Cardiovascular Implantable Electronic Devices -> Monitoring & Outcomes: -> Monitoring & Follow-up D-PO05 - Poster Session V (ID 39) Poster

D-PO05-088 - Remote Monitoring Of Implantable Cardioverter Defibrillators: An Analysis Of >3000 Alert Episodes (ID 541)


Background: Remote monitoring (RM) has been demonstrated to improve outcomes and mortality in patients with implantable cardioverter defibrillators (ICD) with and without cardiac resynchronisation therapy (CRT-D). However, the RM burden associated with monitoring ICDs is not well characterised and has implications for service delivery.
Objective: To assess ICD alert burden and type in a large cohort of patients receiving RM.
Methods: We analysed a multi-centre cohort of patients with a cardiac implantable electronic device (CIED) in situ, undergoing RM via PaceMateTM Live over a six-month time period (May to November 2018). Analysis included all ICD alerts according to type and gravity (red= requiring urgent review, yellow= non-urgent review), relative to the remainder of the CIED cohort.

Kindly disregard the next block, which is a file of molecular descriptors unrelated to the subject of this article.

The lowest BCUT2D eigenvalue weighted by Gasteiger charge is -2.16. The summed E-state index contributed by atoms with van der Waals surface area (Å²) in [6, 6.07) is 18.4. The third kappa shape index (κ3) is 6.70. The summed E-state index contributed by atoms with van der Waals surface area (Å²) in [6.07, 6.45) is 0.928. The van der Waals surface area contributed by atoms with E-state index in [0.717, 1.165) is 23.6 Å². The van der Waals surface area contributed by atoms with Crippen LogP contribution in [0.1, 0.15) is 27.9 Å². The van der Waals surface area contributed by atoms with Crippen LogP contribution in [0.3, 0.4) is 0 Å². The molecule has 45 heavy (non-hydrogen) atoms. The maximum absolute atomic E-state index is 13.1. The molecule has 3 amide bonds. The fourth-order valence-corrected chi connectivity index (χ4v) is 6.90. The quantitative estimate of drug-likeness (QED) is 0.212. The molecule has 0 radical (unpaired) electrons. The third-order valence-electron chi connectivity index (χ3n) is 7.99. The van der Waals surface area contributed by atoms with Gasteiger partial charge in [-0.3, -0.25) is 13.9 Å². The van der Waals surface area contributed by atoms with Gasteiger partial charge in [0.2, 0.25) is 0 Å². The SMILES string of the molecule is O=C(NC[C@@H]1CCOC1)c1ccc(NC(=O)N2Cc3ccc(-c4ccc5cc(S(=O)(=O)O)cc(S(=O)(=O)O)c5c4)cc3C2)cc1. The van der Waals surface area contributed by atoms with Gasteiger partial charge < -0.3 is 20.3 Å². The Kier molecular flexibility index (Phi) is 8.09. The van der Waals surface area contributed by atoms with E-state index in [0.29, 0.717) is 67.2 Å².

Results: Of the 12,521 RM patients in our cohort, 4385 (35%) had an ICD in situ. There were 2202 ICDs (50.2% of the ICD cohort), 2079 (47.4%) CRT-Ds, and 104 (2.4%) S-ICDs. 1477 ICDs (33.7% of the ICD cohort) transmitted at least one alert. Of a total 17,839 alerts in the cohort, ICDs were responsible for 17.4% (3110) of all alerts, transmitting 399 (58.3% of all) red alerts, and 2711 (15.8% of all) yellow alerts. 988 alerts for ventricular tachycardia (VT) and ventricular fibrillation (VF) were transmitted by 7% (306) of ICD patients. 1.3% (57) of patients had more than one VT or VF alert. There were 212 alerts for shock, transmitted by 2.6% (115) of ICD patients, 28.7% (33) of whom had multiple shock alerts. There were 1403 alerts for atrial tachycardia/atrial fibrillation (AT/AF; 45% of all ICD alerts.
Conclusion: In this large cohort of patients undergoing RM, ICDs transmitted the majority (58.3%) of red alerts, while 45% of ICD alerts were attributable to AT/AF. The burden of alerts, especially those for AF, in this patient population highlights the need for individualised alert programming, as well as the need for infrastructure to process and appropriately respond to alert episodes.